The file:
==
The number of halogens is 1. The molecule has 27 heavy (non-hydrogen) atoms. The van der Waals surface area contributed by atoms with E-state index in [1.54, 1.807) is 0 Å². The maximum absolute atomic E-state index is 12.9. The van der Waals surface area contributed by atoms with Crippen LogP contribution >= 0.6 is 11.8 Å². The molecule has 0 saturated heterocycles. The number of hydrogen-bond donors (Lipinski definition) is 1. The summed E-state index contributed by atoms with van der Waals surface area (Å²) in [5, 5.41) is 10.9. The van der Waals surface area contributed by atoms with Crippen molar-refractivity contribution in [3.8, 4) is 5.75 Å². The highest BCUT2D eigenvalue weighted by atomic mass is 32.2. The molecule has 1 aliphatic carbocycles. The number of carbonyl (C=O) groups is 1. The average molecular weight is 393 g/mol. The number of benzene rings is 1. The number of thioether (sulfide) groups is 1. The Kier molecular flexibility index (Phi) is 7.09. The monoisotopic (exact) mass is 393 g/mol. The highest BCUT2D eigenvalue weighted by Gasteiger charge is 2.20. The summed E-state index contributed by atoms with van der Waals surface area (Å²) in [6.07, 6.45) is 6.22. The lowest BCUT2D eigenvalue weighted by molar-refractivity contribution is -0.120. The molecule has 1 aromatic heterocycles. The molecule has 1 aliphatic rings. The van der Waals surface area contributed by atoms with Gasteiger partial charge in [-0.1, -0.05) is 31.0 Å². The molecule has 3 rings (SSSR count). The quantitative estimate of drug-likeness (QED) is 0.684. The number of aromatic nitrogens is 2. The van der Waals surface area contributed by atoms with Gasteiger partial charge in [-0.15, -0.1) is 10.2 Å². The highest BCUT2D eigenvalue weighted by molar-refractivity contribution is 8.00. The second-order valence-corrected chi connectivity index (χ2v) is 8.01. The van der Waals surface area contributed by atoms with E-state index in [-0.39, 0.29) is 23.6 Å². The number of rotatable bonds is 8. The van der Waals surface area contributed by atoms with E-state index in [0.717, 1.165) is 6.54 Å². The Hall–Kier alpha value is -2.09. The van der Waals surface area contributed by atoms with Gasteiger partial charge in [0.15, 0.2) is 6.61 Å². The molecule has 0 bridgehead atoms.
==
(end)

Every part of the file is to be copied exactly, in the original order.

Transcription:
The number of halogens is 1. The molecule has 27 heavy (non-hydrogen) atoms. The van der Waals surface area contributed by atoms with E-state index in [1.54, 1.807) is 0 Å². The maximum absolute atomic E-state index is 12.9. The van der Waals surface area contributed by atoms with Crippen LogP contribution >= 0.6 is 11.8 Å². The molecule has 0 saturated heterocycles. The number of hydrogen-bond donors (Lipinski definition) is 1. The summed E-state index contributed by atoms with van der Waals surface area (Å²) in [5, 5.41) is 10.9. The van der Waals surface area contributed by atoms with Crippen molar-refractivity contribution in [3.8, 4) is 5.75 Å². The highest BCUT2D eigenvalue weighted by atomic mass is 32.2. The molecule has 1 aliphatic carbocycles. The number of carbonyl (C=O) groups is 1. The average molecular weight is 393 g/mol. The number of benzene rings is 1. The number of thioether (sulfide) groups is 1. The Kier molecular flexibility index (Phi) is 7.09. The monoisotopic (exact) mass is 393 g/mol. The highest BCUT2D eigenvalue weighted by Gasteiger charge is 2.20. The summed E-state index contributed by atoms with van der Waals surface area (Å²) in [6.07, 6.45) is 6.22. The lowest BCUT2D eigenvalue weighted by molar-refractivity contribution is -0.120. The molecule has 1 aromatic heterocycles. The molecule has 1 aliphatic rings. The van der Waals surface area contributed by atoms with Gasteiger partial charge in [-0.1, -0.05) is 31.0 Å². The molecule has 3 rings (SSSR count). The quantitative estimate of drug-likeness (QED) is 0.684. The number of aromatic nitrogens is 2. The van der Waals surface area contributed by atoms with Gasteiger partial charge in [-0.15, -0.1) is 10.2 Å². The highest BCUT2D eigenvalue weighted by molar-refractivity contribution is 8.00. The second-order valence-corrected chi connectivity index (χ2v) is 8.01. The van der Waals surface area contributed by atoms with E-state index in [-0.39, 0.29) is 23.6 Å². The number of rotatable bonds is 8. The van der Waals surface area contributed by atoms with E-state index in [0.717, 1.165) is 6.54 Å². The Hall–Kier alpha value is -2.09. The van der Waals surface area contributed by atoms with Gasteiger partial charge in [0.15, 0.2) is 6.61 Å². The molecule has 0 bridgehead atoms.